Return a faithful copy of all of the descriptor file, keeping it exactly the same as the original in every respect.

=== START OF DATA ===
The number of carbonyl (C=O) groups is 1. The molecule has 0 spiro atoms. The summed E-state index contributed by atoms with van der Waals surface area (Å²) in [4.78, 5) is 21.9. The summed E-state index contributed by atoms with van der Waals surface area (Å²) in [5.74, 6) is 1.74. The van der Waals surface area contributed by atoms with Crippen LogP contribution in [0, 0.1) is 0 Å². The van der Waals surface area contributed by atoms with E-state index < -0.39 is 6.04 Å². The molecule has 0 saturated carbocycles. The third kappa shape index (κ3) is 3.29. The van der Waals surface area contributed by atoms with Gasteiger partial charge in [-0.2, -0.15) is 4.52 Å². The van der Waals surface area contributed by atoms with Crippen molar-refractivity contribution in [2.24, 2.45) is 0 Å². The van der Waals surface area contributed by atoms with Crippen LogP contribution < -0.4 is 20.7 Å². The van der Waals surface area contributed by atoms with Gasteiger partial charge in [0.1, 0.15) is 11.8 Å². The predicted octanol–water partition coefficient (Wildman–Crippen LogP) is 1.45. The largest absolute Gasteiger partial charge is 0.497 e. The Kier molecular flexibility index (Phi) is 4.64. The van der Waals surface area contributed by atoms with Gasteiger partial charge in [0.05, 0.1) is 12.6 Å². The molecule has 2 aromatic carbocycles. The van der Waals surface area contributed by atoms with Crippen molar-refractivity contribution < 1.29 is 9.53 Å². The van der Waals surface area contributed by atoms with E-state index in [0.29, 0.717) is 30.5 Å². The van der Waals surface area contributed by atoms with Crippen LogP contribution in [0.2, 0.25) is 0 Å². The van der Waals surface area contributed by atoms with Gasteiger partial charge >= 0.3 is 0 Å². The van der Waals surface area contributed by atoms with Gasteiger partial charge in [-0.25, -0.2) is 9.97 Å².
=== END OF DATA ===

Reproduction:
The number of carbonyl (C=O) groups is 1. The molecule has 0 spiro atoms. The summed E-state index contributed by atoms with van der Waals surface area (Å²) in [4.78, 5) is 21.9. The summed E-state index contributed by atoms with van der Waals surface area (Å²) in [5.74, 6) is 1.74. The van der Waals surface area contributed by atoms with Crippen LogP contribution in [0, 0.1) is 0 Å². The van der Waals surface area contributed by atoms with E-state index < -0.39 is 6.04 Å². The molecule has 0 saturated carbocycles. The third kappa shape index (κ3) is 3.29. The van der Waals surface area contributed by atoms with Gasteiger partial charge in [-0.2, -0.15) is 4.52 Å². The van der Waals surface area contributed by atoms with Crippen molar-refractivity contribution in [2.24, 2.45) is 0 Å². The van der Waals surface area contributed by atoms with Crippen LogP contribution < -0.4 is 20.7 Å². The van der Waals surface area contributed by atoms with Gasteiger partial charge in [0.1, 0.15) is 11.8 Å². The predicted octanol–water partition coefficient (Wildman–Crippen LogP) is 1.45. The largest absolute Gasteiger partial charge is 0.497 e. The Kier molecular flexibility index (Phi) is 4.64. The van der Waals surface area contributed by atoms with Gasteiger partial charge in [0.05, 0.1) is 12.6 Å². The molecule has 2 aromatic carbocycles. The van der Waals surface area contributed by atoms with Crippen molar-refractivity contribution < 1.29 is 9.53 Å². The van der Waals surface area contributed by atoms with E-state index in [0.29, 0.717) is 30.5 Å². The van der Waals surface area contributed by atoms with Crippen LogP contribution in [0.2, 0.25) is 0 Å². The van der Waals surface area contributed by atoms with Gasteiger partial charge >= 0.3 is 0 Å². The van der Waals surface area contributed by atoms with Gasteiger partial charge in [-0.25, -0.2) is 9.97 Å².